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Difference between revisions of "2015 AMC 10A Problems/Problem 24"

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<math>\textbf{(A) }30\qquad\textbf{(B) }31\qquad\textbf{(C) }61\qquad\textbf{(D) }62\qquad\textbf{(E) }63</math>
 
<math>\textbf{(A) }30\qquad\textbf{(B) }31\qquad\textbf{(C) }61\qquad\textbf{(D) }62\qquad\textbf{(E) }63</math>
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==Solution 1==
 
==Solution 1==
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==Solution 2==
 
==Solution 2==
Let <math>BC = x</math> and <math>CD = AD = y</math> be positive integers. Drop a perpendicular from <math>A</math> to <math>CD</math>. Call the intersection point of the perpindicular and <math>CD</math> <math>E</math>.
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Let <math>BC = x</math> and <math>CD = AD = z</math> be positive integers. Drop a perpendicular from <math>A</math> to <math>CD</math>. Denote the intersection point of the perpendicular and <math>CD</math> as <math>E</math>.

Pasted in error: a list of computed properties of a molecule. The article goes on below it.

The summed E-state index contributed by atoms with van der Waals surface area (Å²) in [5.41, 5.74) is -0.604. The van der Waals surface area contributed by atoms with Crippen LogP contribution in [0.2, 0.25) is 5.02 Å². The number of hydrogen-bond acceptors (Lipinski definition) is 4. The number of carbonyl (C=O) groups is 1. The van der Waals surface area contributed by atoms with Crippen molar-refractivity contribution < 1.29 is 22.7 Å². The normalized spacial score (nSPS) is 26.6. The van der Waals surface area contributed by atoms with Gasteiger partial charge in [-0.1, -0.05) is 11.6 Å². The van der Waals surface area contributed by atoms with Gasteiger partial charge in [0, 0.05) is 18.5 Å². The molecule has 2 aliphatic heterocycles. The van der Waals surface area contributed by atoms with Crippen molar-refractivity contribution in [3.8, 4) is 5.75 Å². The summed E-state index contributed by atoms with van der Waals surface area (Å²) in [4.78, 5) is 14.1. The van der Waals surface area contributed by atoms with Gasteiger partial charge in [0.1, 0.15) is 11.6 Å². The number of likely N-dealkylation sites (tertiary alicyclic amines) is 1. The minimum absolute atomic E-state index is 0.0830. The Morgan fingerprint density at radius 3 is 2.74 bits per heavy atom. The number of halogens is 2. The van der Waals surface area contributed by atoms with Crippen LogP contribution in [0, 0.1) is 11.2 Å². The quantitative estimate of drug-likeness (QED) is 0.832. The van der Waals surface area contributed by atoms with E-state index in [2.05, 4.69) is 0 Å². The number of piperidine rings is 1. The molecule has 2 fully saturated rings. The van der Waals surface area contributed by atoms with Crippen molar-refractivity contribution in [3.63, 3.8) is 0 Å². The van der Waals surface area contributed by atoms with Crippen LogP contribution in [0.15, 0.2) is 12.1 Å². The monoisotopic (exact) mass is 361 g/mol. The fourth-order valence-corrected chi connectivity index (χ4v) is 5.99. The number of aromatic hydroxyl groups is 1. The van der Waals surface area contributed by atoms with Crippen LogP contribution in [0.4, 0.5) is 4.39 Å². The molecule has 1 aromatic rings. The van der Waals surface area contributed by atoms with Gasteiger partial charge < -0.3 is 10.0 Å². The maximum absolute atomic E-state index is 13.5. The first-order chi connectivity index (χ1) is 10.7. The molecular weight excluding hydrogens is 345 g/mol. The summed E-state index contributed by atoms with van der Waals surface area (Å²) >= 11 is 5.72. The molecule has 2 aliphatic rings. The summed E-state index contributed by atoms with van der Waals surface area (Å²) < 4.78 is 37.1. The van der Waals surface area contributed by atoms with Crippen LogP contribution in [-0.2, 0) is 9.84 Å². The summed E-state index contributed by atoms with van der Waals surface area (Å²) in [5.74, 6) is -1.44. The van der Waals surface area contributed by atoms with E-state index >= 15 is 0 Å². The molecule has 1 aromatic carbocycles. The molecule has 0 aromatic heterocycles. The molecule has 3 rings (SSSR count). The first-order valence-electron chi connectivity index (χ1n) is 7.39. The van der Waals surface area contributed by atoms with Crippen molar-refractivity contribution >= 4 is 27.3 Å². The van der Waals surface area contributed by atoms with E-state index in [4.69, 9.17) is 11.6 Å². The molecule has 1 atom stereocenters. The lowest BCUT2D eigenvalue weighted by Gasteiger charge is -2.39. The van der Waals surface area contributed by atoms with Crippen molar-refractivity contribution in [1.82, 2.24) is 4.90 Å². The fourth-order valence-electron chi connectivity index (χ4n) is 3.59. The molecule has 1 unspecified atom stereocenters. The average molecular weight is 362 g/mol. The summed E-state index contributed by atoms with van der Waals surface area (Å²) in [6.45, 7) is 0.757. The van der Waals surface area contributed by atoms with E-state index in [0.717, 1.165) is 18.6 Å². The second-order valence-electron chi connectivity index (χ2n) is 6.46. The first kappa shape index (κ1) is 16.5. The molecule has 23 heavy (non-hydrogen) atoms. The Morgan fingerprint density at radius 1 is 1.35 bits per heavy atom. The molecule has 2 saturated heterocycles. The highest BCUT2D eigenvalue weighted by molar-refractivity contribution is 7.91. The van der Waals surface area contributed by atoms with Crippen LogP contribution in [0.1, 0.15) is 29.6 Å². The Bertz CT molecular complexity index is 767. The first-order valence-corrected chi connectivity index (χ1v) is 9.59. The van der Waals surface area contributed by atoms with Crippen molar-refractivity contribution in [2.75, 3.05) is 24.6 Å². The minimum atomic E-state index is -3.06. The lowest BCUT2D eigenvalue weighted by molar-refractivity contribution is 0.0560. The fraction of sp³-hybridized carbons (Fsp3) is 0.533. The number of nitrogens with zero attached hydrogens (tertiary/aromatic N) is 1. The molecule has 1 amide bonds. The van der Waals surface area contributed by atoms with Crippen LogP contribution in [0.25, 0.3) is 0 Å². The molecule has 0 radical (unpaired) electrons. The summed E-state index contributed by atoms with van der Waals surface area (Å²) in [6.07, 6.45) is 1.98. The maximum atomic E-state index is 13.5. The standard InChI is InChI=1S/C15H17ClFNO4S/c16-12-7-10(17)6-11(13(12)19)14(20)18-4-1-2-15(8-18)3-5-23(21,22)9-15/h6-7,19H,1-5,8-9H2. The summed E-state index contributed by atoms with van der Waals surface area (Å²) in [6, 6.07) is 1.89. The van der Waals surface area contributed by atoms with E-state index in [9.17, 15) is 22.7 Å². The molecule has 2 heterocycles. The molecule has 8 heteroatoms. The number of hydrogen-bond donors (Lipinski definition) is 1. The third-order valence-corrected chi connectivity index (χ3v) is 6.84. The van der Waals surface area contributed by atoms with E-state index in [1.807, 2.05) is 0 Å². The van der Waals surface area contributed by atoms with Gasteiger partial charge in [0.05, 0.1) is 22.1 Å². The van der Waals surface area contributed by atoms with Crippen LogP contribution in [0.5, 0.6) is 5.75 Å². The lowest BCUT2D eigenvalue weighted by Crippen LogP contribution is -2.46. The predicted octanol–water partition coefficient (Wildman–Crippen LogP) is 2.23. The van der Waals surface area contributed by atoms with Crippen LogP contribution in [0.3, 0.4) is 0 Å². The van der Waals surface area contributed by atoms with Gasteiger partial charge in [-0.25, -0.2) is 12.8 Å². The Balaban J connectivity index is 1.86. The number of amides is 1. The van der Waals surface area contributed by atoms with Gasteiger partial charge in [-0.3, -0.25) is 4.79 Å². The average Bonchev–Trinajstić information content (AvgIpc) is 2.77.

<math>AE</math>'s length is <math>x</math> as well.
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<math>AE</math>'s length is <math>x</math>, as well.
Call <math>ED</math> y.
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Call <math>ED</math> <math>y</math>.
By the Pythagorean Theorem,  <math>x^2 + y^2 = y + 2</math>.
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By the Pythagorean Theorem,  <math>x^2 + y^2 = (y + 2)^2</math>.
And so: <math>x^2 = 4y + 4</math>, or <math>y = (x^2-4)/4</math>
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And so: <math>x^2 = 4y + 4</math>, or <math>y = (x^2-4)/4</math>.
Writing this down and testing it appears that this holds for all x. However, since there is a dividend of 4, the numerator must be divisible by 4 to conform to the criteria that the side lengths are positive integers.
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In effect, <math>x</math> must be a multiple of 2 to let the side lengths be integers. We test, and soon reach 62. It gives us a <math>p</math> 1988, which is less than 2015. While 64 gives us 2116, so we know 62 is the largest we can go. Count all the even numbers from 2 to 62, and you get <math>\boxed{\textbf{(B) } 31}</math>
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Writing this down and testing, it appears that this holds for all <math>x</math>. However, since there is a dividend of 4, the numerator must be divisible by 4 to conform to the criteria that the side lengths are positive integers.